Gloria won an Oscar, lived in an LA mansion next to Bogie and Bacall, traveled the world, keeps homes in California and Manhattan, and even in the twilight of her years still enjoys the respect of her peers and adoration of her fans. However, she is still aging, a fact she refuses to accept. The depth of this refusal emerges now and then, such as when she confides to Peter she hopes to some day play Shakespeare’s Juliet. Understandably Peter has trouble taking her seriously since she’s literally old enough to be his mother (she has a son his age in the US) and Juliet is a girl, and laughs. This is one of the early signs that Gloria’s carefully built house of cards isn’t as stable as it appears.
Another bold creative choice was to introduce Gloria to the audience at her current age, offering only fleeting glances of her former glory. This way, we see her as Peter sees her. Peter doesn’t know who she was, he only knows her as she is and his attraction to her is never in question. It’s also an intelligent choice because Benning doesn’t really look much like Graham, a fact which works to the film’s advantage as it allows the audience some disconnect between Gloria then vs. Gloria now. In an interesting reversal to most crumbling relationship tropes, when Gloria begins disappearing for hours at a time it is Peter who frets away the hours, wondering if she is seeing someone else.
The reality is that Gloria has been to see her doctor, and the breast cancer she thought she had beaten was not in remission after all. Afraid of the work she would lose if she lost her hair, she never completed chemo. The doctor warns her that while she’s been enjoying relatively good health, she is in for a sudden crash.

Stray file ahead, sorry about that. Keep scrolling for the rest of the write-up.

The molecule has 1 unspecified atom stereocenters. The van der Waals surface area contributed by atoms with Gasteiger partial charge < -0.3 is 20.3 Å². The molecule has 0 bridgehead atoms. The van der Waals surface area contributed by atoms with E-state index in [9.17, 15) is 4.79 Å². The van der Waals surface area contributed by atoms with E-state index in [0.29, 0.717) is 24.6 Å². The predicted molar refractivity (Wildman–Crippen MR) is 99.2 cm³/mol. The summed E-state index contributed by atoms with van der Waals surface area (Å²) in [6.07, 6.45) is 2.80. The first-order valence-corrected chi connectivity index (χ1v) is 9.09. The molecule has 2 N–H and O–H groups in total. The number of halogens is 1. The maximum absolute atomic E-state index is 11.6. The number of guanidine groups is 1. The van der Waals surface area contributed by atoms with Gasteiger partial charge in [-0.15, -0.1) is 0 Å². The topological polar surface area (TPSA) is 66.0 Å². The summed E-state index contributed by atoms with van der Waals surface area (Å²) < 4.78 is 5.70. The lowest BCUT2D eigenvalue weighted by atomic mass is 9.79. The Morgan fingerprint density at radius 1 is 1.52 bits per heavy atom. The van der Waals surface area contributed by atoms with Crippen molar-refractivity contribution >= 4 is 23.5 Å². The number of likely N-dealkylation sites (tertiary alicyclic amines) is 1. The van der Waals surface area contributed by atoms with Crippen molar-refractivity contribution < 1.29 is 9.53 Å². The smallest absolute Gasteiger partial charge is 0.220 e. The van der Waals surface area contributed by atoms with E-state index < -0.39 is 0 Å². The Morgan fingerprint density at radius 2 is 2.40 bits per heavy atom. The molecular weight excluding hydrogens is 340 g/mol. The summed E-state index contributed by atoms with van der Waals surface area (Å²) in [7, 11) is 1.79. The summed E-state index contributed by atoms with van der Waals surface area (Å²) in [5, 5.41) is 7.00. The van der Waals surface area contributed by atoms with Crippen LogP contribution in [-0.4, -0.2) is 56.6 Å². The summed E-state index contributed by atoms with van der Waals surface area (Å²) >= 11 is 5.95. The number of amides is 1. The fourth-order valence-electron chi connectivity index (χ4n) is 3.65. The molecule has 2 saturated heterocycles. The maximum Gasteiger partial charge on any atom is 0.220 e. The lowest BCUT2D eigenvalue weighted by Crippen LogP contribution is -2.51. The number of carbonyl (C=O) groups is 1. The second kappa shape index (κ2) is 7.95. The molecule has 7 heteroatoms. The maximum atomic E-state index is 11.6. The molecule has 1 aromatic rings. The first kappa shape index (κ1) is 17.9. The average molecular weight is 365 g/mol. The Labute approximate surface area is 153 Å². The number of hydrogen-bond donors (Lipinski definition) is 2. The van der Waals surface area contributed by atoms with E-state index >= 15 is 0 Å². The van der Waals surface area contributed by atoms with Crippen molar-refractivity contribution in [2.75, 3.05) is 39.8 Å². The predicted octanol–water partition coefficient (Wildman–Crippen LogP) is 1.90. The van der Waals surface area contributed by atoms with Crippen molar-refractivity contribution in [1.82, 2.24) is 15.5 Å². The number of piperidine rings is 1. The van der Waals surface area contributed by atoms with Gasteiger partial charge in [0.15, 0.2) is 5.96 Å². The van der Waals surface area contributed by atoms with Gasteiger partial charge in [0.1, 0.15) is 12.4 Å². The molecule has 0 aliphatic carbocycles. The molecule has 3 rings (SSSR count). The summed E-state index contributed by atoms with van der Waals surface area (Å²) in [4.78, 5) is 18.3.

The crash is the inciting incident for the rest of the film: while backstage preparing for a performance, she suffers crippling pain and collapses. The theater calls Peter, who is conflicted but takes her to his home at her request.
And despite the massive inconvenience this creates, Peter’s family takes her in. Gloria is at once charming and vulnerable; it would be easy to suspect her of being manipulative, but she really seems too self-centered for that, if that makes sense. At one point, Peter reveals to her that he is bisexual, having experimented with men in the past. For a working-class English lad to admit such a thing in 1981 is pretty titanic, but Gloria breezily waves him off claiming she has been bisexual too. His coming out to her is less important than the grunions running in the surf below them. She is a star that gives off light and beauty, but very little life-preserving heat.
One last thing before closing – Jamie Bell is really terrific in this role. He brings such a quiet strength to it while still transmitting care and concern for Gloria. One of the real tragedies of cancer is the toll it takes on those connected to the patient. Although Peter is unflagging in his care for Gloria (with one lapse), his family are less prepared to watch her die in their house and feel it is the responsibility of Gloria’s estranged family to care for her. Peter is understandably crushed by this, in addition to Gloria’s request she return to New York despite being entirely bedridden. He understands she is choosing to remove herself from his family and him in order to die.
So that has been Film Stars Don’t Die in Liverpool. I hope you enjoyed this review and will check out the film when it becomes available in your area!